6 Home To Avoid If You Want to Get a Mortgage

Revealed: 16 Home To Avoid If You Want to Get A Mortgage
Mortgage insurance can be a cumbersome task in itself, but did you know that the type of property you are buying might ruin your chances of getting a loan? From housing the former local authority council to eco-homes, we are unveiling 16 properties that may be struggling to obtain a residential housing loan.
1) former housing of local authority

Previous housing for local authorities can be financially attractive to buyers, as these properties are often cheaper than other open market homes. Unfortunately, most lenders are reluctant to grant mortgages on the former local housing because these houses are more likely to lose their value over time. Lenders can also be deferred by these properties if they are surrounded by high concentrations of rented council houses (rather than properties occupied by the landlord).

2) high-rise apartments
Lenders may refuse to grant mortgages directly to homes above a certain level in high-rise apartments. The standards vary, but can range from the fourth floor to the 20th floor. This is due to the fact that lenders have historically had concerns that high-rise property would be able to maintain its value under the economic downturn. Mortgage providers are also concerned about the fact that the quality of public areas in high-rise properties is beyond the control of the homeowner, meaning they will have little say on how they will affect the value of the property in the future.

3) Properties made of concrete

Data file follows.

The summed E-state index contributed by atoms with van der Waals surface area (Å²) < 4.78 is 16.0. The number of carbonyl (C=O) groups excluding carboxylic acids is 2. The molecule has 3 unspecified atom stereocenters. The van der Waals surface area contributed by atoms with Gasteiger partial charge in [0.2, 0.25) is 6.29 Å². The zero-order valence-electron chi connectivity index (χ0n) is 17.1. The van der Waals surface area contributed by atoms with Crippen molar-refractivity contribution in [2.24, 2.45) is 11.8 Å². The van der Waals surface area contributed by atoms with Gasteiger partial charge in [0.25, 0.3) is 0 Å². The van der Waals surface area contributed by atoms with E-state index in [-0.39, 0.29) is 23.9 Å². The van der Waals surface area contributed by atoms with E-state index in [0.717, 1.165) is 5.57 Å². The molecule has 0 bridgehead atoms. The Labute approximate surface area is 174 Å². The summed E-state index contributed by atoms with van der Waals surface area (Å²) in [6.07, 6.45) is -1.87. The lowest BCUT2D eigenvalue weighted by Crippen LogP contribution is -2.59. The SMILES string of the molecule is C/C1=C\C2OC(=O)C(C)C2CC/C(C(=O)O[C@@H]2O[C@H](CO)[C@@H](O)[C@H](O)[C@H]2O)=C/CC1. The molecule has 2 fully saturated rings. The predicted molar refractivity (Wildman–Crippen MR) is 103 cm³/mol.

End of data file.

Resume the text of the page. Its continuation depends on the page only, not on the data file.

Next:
Most of the high concrete houses seen today are built in the 1960s and 1970s, and service providers will usually not lend to houses made of non-standard materials such as concrete. Although some are respected – such as the Barbican complex in London which contains thousands of high-value apartments as well as art galleries, schools and theaters – most lenders will not be subject to them. You may also find it difficult to get a mortgage on hay or house properties with wood and steel frames.
4) Apartments above a shop or business premise
After the financial crisis, some lenders stopped offering mortgages on properties that were near any “high risk” commercial buildings such as shops, restaurants and bars. This is because houses above commercial buildings are more vulnerable to things such as noise, smells, garbage, and security issues – which are beyond the control of owners and can adversely affect the value of the property.

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5) Properties with attachments or two kitchens
Properties with annexes or kitchens often bring red flags to lenders where they may see a sign that you may be renting part of the property, which may be a breach of the mortgage. If you can get a mortgage in this type of property, it is important to consider the tax implications of the board, which may make owning it more expensive. The guidelines issued by the agencies of the evaluation offices require payment of a separate tax on each building or part of a building that has been constructed or adapted for use as a separate residence.
6) Multi-unit blocks
A multi-unit unit (or multi-unit unit) is a single-ownership building, occupied by many tenants who live independently of one another. This can be a small block of flats or a Victorian house that has been converted into apartments. It differs from a flat share or house because each apartment in a multi-unit block is independent and there are no common areas between the tenants. Lenders are unlikely to grant a residential mortgage in this type of property because there is a risk that you may rent part of the building, which may violate the mortgage terms.

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7) Living units / work
As the name suggests, living / working units are properties designed to allow you to live and are essentially running a business. Lenders are often reluctant to grant mortgages on this type of property because they are not allowed to use these types of houses exclusively for residential purposes and will violate the planning regulations. If the local authority finds someone who violates these regulations, it may end up charging labor rates and municipal tax rates as well.

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